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#6 SJS

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Posted 17 October 2014 - 05:07 PM

My main exposure to Shepherd Smith is clips of him being weird and talking about his favorite TV show on The Soup, so imagine my surprise when this clip was articulate, thoughtful, and very non partisan.

 

Good job, Shep. Go watch you some True Blood.

 

I've always found him an odd duck myself.  This is definitely a point in his favor though.


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#7 Greg

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Posted 17 October 2014 - 05:13 PM

Life is so much better spent in a panic generated by the media, though.  Just take a look around...see how awesome it is?

 

And he'll be fired soon.  



#8 Always the Winner

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Posted 17 October 2014 - 05:16 PM

Life is so much better spent in a panic generated by the media, though. Just take a look around...see how awesome it is?


You can make a fortune selling Ebola insurance!

Hey...where's Perry?


#9 Greg

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Posted 17 October 2014 - 05:20 PM

haha...I should look into that.  ;)



#10 A Rebel and a Runner

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Posted 17 October 2014 - 06:55 PM

Maybe just maybe the process changes we get out of this will help with staph infections and the like - which is a decent sized problem in hospitals these days.

That's the thing, little bits of changing medical practice have reaped huge rewards as things have progressed in even the last two hundred years.

Look up Ignaz Semmelweis some time, and see how his simple but revolutionary solution to fixing infant and pregnant mothers' mortality (Wash your hands before/after delivering babies, doctors!) was SLOW to be accepted by the medical community.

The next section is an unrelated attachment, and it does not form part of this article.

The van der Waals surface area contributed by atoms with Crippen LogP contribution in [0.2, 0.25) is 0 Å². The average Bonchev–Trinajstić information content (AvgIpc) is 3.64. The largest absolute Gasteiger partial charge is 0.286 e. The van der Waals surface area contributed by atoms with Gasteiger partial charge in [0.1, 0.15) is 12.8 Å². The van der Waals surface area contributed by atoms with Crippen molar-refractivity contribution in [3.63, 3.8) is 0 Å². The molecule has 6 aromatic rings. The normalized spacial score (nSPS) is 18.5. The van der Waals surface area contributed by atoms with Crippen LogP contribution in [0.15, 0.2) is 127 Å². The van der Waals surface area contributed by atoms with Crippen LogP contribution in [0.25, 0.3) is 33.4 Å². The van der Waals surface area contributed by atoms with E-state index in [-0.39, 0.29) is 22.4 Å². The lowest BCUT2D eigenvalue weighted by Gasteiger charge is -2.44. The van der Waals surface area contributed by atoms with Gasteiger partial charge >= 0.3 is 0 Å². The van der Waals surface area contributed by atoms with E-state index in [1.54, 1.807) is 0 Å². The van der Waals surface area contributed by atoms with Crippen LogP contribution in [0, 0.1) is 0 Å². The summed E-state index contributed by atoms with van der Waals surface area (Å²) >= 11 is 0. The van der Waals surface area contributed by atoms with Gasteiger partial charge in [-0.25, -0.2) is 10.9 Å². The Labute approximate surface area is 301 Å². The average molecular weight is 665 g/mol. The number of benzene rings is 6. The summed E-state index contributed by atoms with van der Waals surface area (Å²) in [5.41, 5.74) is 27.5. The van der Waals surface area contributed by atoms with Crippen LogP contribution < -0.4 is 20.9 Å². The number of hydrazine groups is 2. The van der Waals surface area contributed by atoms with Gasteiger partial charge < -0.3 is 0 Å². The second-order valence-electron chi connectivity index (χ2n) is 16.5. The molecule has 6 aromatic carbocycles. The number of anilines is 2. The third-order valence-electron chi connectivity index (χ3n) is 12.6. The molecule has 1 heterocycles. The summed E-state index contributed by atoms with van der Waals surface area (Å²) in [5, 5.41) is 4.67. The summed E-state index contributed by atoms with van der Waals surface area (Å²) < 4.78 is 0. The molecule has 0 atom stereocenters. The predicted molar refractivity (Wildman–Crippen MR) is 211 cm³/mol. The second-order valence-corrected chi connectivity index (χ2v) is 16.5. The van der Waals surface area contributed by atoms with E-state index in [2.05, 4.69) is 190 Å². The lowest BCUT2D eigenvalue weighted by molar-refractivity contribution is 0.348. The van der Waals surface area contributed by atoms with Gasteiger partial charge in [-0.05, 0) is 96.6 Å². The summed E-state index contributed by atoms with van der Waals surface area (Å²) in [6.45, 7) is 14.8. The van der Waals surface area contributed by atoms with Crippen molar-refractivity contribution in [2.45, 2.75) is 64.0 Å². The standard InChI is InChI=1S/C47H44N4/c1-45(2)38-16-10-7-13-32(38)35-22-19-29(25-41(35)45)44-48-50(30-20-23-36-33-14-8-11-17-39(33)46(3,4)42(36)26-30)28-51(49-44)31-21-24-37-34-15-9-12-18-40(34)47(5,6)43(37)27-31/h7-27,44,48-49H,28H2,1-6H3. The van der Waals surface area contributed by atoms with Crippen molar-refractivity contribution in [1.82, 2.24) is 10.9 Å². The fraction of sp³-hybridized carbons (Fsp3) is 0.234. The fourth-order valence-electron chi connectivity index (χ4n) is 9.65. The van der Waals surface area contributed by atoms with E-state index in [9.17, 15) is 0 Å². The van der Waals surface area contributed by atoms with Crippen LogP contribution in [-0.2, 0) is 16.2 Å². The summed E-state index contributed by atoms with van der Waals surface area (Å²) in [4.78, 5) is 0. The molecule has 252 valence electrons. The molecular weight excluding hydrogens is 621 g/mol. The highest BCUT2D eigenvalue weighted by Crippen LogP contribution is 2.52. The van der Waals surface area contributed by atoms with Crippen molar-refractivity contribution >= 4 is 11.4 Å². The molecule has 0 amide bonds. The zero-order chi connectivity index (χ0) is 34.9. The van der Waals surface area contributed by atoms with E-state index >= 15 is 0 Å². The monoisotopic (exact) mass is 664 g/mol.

Now, that was over 150 years ago, but it's worth noting that little changes as simple as that have brought greater and greater levels of safety.  But we can always do better, either in terms of adhering to best practices or figuring out better ones.  As we tackle tougher and tougher diseases, if we want to keep making things better, we have to keep rethinking how we handle dangerous infectious diseases.


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#11 grep

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Posted 17 October 2014 - 07:26 PM

That's the thing, little bits of changing medical practice have reaped huge rewards as things have progressed in even the last two hundred years.

Look up Ignaz Semmelweis some time, and see how his simple but revolutionary solution to fixing infant and pregnant mothers' mortality (Wash your hands before/after delivering babies, doctors!) was SLOW to be accepted by the medical community.

Now, that was over 150 years ago, but it's worth noting that little changes as simple as that have brought greater and greater levels of safety.  But we can always do better, either in terms of adhering to best practices or figuring out better ones.  As we tackle tougher and tougher diseases, if we want to keep making things better, we have to keep rethinking how we handle dangerous infectious diseases.